Why Chinese Punks, Russian Skaters, Vegan Cupcakes, And Authentic Storytelling Are The Future Of Vans

The “Living Off The Wall” doc series is the latest in the brand’s ongoing efforts to tap its deep youth culture roots for content.


Clara Polito is a 16-year-old from Los Angeles who started selling vegan cupcakes at punk rock shows two years ago. Now she’s the future of Vans.


The teen baker is one of the subjects in the shoe company’s new documentary series “Living Off The Wall,” in which four filmmakers were asked to find interesting young people who embody the spirit of the brand and tell their story.

The company’s former marketing head and now vice-president/GM of operations in the Americas Doug Palladini says the brief to the directors was about two paragraphs long. “We basically said, here’s our brand that you already know, go find people who live what Off the Wall means and tell us about them,” says Palladini. “The only rule was that we needed words, pictures, and video to build this experience and tell these stories.”

Polito’s Clara Cakes is one of director Patrick O’Dell‘s three-episode arc “Upstarts” that shines a spotlight on non-traditional entrepreneurs, including Burger Records and Power Plant choppers.

Director Angela Boatright takes a look at the close-knit family vibes within the East Los Angeles punk rock scene, where kids are creating their own scene with backyard shows and more. Grace Ladoja went to Russia to talk to skateboarders who are outsiders in a culture that doesn’t encourage individual expression, while Leong Zhang introduces us to Chinese punk rockers and skaters contradicting the norm in that country.

So why is Polito and the series’ other subjects key to the brand’s future? Vans has been creating and helping others produce original content for years, between funding action sports films to bigger projects like Dogtown & Z-Boys, Bones Brigade and No Room for Rock Stars, but according to Palladini, this latest documentary series marks a major push to make storytelling a cornerstone of the brand’s identity.

Palladini actually wrote the book on Vans’ identity and says the key to the brand’s success is its heritage and organic ties to youth culture. “The brand has always been for people who are a bit anti-establishment, subculture, that’s why things like skateboarding and punk rock organically found their way to our brand,” says Palladini. “The company founder never set out to get Black Flag and Tony Alva wearing his shoes. They found us.”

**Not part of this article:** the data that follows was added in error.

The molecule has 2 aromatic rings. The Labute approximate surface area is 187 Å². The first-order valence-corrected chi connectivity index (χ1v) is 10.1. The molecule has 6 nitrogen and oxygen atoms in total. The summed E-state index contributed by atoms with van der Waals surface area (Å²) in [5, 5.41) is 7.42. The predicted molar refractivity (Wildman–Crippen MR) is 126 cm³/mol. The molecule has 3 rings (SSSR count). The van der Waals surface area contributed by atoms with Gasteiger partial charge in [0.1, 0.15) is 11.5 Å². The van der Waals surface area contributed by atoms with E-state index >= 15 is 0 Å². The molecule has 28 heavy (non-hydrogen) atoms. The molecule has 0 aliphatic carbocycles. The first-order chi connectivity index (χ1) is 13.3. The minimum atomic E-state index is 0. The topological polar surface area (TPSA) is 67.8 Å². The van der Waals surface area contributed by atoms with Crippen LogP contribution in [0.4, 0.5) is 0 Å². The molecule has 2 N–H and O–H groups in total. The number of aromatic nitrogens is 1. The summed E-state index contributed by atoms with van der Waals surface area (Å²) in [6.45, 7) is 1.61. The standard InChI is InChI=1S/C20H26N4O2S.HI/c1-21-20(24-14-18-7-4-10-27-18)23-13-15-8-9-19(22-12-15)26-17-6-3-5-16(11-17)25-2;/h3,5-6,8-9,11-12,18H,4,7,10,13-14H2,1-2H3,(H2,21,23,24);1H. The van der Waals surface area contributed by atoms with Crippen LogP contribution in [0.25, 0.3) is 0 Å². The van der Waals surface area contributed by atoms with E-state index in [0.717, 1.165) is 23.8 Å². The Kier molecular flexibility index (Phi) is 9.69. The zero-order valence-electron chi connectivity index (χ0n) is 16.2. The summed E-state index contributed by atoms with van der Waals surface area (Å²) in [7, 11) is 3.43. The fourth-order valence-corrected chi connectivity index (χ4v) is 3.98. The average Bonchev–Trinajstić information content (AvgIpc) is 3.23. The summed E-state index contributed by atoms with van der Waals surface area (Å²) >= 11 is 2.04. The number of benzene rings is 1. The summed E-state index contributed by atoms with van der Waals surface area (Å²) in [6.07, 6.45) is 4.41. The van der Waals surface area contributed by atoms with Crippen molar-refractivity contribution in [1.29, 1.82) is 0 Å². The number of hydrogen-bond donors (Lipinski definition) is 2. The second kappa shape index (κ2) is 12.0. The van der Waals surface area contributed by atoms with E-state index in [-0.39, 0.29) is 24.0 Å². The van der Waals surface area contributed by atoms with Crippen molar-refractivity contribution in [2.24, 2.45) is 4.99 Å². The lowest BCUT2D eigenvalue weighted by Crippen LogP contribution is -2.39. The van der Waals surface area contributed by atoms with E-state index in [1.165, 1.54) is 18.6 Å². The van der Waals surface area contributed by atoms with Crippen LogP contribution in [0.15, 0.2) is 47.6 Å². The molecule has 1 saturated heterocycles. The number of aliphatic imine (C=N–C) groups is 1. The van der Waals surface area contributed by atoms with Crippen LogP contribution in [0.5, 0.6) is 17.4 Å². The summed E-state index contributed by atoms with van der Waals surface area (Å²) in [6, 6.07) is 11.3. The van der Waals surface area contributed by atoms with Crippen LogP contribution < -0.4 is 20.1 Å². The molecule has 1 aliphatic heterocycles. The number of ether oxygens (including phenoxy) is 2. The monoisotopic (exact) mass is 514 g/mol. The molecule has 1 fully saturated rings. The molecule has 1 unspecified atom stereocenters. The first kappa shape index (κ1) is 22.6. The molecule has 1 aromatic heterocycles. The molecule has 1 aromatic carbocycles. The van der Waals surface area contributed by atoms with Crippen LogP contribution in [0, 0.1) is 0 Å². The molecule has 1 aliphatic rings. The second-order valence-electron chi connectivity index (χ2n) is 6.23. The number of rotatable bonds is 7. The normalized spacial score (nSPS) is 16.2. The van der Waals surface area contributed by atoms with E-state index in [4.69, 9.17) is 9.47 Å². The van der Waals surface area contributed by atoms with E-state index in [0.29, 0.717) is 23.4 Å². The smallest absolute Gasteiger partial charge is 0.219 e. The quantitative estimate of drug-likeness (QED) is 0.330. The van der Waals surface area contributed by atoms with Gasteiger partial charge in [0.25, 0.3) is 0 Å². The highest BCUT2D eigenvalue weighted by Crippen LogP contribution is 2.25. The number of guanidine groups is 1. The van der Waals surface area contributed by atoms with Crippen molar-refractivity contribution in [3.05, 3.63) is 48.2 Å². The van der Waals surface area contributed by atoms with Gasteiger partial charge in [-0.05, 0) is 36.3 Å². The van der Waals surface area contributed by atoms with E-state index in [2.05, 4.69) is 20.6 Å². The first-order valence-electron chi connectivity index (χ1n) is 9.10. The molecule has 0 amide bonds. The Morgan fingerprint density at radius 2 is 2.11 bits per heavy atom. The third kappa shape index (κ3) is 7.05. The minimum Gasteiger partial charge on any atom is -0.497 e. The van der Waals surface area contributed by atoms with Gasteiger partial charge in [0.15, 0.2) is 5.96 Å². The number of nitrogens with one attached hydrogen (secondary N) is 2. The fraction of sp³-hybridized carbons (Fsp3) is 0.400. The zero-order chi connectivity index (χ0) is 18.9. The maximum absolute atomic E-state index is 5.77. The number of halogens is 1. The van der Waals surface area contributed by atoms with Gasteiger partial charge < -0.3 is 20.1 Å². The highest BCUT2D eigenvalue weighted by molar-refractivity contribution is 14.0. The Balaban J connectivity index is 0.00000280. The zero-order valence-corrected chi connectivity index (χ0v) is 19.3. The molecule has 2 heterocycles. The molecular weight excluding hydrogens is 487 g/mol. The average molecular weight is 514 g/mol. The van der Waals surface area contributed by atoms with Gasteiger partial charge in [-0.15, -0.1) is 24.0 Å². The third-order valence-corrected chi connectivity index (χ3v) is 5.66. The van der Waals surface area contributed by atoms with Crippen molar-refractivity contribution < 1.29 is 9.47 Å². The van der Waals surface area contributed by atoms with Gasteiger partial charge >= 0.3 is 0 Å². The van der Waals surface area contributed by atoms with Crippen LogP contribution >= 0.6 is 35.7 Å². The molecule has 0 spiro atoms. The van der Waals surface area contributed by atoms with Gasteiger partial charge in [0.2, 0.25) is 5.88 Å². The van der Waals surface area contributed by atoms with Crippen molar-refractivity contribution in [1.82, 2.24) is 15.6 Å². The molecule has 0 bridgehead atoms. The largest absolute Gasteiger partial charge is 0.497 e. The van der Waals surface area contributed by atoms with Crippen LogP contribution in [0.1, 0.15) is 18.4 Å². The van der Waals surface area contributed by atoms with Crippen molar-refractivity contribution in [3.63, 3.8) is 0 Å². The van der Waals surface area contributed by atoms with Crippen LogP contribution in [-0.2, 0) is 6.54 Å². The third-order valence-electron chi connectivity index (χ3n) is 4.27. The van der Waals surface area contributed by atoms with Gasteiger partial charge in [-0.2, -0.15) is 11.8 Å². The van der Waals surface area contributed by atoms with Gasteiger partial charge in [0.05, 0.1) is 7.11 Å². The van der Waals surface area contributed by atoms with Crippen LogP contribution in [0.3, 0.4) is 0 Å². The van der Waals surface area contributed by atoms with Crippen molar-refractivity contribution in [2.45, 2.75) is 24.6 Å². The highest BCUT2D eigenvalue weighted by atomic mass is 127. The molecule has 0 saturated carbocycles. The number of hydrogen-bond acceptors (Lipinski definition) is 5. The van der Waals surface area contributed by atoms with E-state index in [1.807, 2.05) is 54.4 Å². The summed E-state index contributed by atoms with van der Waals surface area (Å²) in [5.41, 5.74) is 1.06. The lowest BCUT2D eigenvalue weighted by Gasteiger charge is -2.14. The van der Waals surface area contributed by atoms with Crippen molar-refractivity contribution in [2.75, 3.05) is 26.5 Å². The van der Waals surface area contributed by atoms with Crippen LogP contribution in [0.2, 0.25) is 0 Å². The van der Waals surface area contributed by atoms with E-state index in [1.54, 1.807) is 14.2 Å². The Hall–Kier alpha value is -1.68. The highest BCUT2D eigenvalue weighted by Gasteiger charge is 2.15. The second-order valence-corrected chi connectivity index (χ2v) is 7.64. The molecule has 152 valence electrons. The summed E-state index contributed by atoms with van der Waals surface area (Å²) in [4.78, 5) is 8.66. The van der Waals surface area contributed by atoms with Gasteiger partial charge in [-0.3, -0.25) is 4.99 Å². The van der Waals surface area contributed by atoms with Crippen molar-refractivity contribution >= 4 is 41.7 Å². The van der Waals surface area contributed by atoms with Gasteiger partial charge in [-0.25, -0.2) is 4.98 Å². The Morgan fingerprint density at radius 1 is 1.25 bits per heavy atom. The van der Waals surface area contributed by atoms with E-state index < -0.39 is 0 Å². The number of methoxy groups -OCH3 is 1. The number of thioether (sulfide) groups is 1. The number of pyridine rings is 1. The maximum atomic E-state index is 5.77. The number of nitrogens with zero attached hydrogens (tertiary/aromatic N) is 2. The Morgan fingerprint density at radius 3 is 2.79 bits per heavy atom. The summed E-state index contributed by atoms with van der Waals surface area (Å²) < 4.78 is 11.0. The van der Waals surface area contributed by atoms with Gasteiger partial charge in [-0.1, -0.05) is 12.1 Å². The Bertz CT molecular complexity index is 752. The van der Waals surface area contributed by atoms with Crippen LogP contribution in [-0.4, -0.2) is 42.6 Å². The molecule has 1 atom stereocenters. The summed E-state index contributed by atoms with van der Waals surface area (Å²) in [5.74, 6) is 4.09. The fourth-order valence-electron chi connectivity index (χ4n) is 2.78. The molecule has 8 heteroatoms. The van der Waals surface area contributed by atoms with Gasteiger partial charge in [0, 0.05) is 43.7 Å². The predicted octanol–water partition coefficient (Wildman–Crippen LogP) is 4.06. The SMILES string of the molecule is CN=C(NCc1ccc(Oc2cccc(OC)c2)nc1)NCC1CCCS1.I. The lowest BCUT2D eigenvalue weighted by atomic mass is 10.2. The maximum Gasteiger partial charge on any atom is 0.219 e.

And it’s that continued association with youth culture that Palladini says gives Vans an upper hand on bigger competitors and provides the fertile ground for creating quality content that its audience wants to see.

“We don’t have to sit down with an advertising agency and brainstorm made-up concepts to tell the story of our brand, we just need to find creative ways to tell the stories that are already out there,” says Palladini. “Our biggest competitor is Nike and Nike can outspend us any time they want. They’re a behemoth. For Vans, it’s not checkbook marketing, it’s about focusing on authenticity and our heritage, which are things you can’t buy. Moving to a storytelling model, we believe, gives us a competitive advantage. That’s why there’s less advertising for our brand today and more proprietary content that tells the story.”

One thing you’ll notice watching “Living Off the Wall” is you barely notice the shoes at all. No one is shoving product in your face. “Overt calls to action for youth culture consumers often falls on deaf ears,” says Palladini. “We believe that a more subtle approach has a better chance to resonate with youth culture today than overt ‘buy me!’ messaging. It’s about the inspiring stories, not why Vans are cool or great or whatever. It’s integrated, less obvious and therefore so much more meaningful to the type of young consumer we’re trying to reach.”

There’s no doubt Vans trades heavily on its storied past in skateboarding and punk rock but it’s people like these doc series subjects that keep it relevant to a younger audience. “I don’t think we’re a retro brand that only talks about the old days,”says Palladini. “It’s got to be a combination and that’s why these stories are so important. This new doc series focuses on today but is still tied to our heritage.”

In July the series continues with four new documentarians telling their stories, and the brand sees the potential to carry it on for a long time, across more languages and tapping into the brand’s expanding international consumer base. A decade ago, Vans was still primarily a California company. Five years ago the company opened its first store in China. Now it has more than 500 outlets in that country and a presence in 170 others around the world.

“One opportunity we have is to have all 170 countries sharing stories like this,” says Palladini. “This doc series is in six languages to start, including Mandarin, Portuguese, and German. I’d like to see all our countries participating, so there’s a lot of global potential for this concept.”

About the author

Jeff Beer is a staff editor at Fast Company, covering advertising, marketing, and brand creativity. He lives in Toronto.